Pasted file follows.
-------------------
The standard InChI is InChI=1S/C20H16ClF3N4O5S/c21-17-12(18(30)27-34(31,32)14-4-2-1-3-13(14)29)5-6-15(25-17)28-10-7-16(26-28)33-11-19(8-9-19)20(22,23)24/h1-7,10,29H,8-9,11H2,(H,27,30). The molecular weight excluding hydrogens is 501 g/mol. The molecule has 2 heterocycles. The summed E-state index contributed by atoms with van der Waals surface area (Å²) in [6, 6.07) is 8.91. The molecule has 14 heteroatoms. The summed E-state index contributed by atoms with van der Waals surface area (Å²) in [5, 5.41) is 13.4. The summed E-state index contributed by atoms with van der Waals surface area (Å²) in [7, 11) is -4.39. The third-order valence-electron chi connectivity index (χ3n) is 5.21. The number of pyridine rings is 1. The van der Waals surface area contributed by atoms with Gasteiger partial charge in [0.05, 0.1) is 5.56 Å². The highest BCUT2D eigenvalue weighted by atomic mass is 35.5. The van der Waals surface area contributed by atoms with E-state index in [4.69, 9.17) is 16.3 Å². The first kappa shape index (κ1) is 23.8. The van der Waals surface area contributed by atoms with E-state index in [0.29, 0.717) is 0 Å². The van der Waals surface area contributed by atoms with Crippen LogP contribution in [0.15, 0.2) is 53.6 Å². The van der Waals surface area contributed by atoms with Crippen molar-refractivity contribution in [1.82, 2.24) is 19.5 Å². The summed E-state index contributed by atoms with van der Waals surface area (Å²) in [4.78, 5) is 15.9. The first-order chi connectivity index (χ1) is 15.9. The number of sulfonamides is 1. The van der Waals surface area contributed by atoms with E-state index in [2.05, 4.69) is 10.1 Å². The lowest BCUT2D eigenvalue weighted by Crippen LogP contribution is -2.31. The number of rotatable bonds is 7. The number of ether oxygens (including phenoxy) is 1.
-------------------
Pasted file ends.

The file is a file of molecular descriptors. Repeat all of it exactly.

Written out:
The standard InChI is InChI=1S/C20H16ClF3N4O5S/c21-17-12(18(30)27-34(31,32)14-4-2-1-3-13(14)29)5-6-15(25-17)28-10-7-16(26-28)33-11-19(8-9-19)20(22,23)24/h1-7,10,29H,8-9,11H2,(H,27,30). The molecular weight excluding hydrogens is 501 g/mol. The molecule has 2 heterocycles. The summed E-state index contributed by atoms with van der Waals surface area (Å²) in [6, 6.07) is 8.91. The molecule has 14 heteroatoms. The summed E-state index contributed by atoms with van der Waals surface area (Å²) in [5, 5.41) is 13.4. The summed E-state index contributed by atoms with van der Waals surface area (Å²) in [7, 11) is -4.39. The third-order valence-electron chi connectivity index (χ3n) is 5.21. The number of pyridine rings is 1. The van der Waals surface area contributed by atoms with Gasteiger partial charge in [0.05, 0.1) is 5.56 Å². The highest BCUT2D eigenvalue weighted by atomic mass is 35.5. The van der Waals surface area contributed by atoms with E-state index in [4.69, 9.17) is 16.3 Å². The first kappa shape index (κ1) is 23.8. The van der Waals surface area contributed by atoms with E-state index in [0.29, 0.717) is 0 Å². The van der Waals surface area contributed by atoms with Crippen LogP contribution in [0.15, 0.2) is 53.6 Å². The van der Waals surface area contributed by atoms with Crippen molar-refractivity contribution in [1.82, 2.24) is 19.5 Å². The summed E-state index contributed by atoms with van der Waals surface area (Å²) in [4.78, 5) is 15.9. The first-order chi connectivity index (χ1) is 15.9. The number of sulfonamides is 1. The van der Waals surface area contributed by atoms with E-state index in [2.05, 4.69) is 10.1 Å². The lowest BCUT2D eigenvalue weighted by Crippen LogP contribution is -2.31. The number of rotatable bonds is 7. The number of ether oxygens (including phenoxy) is 1.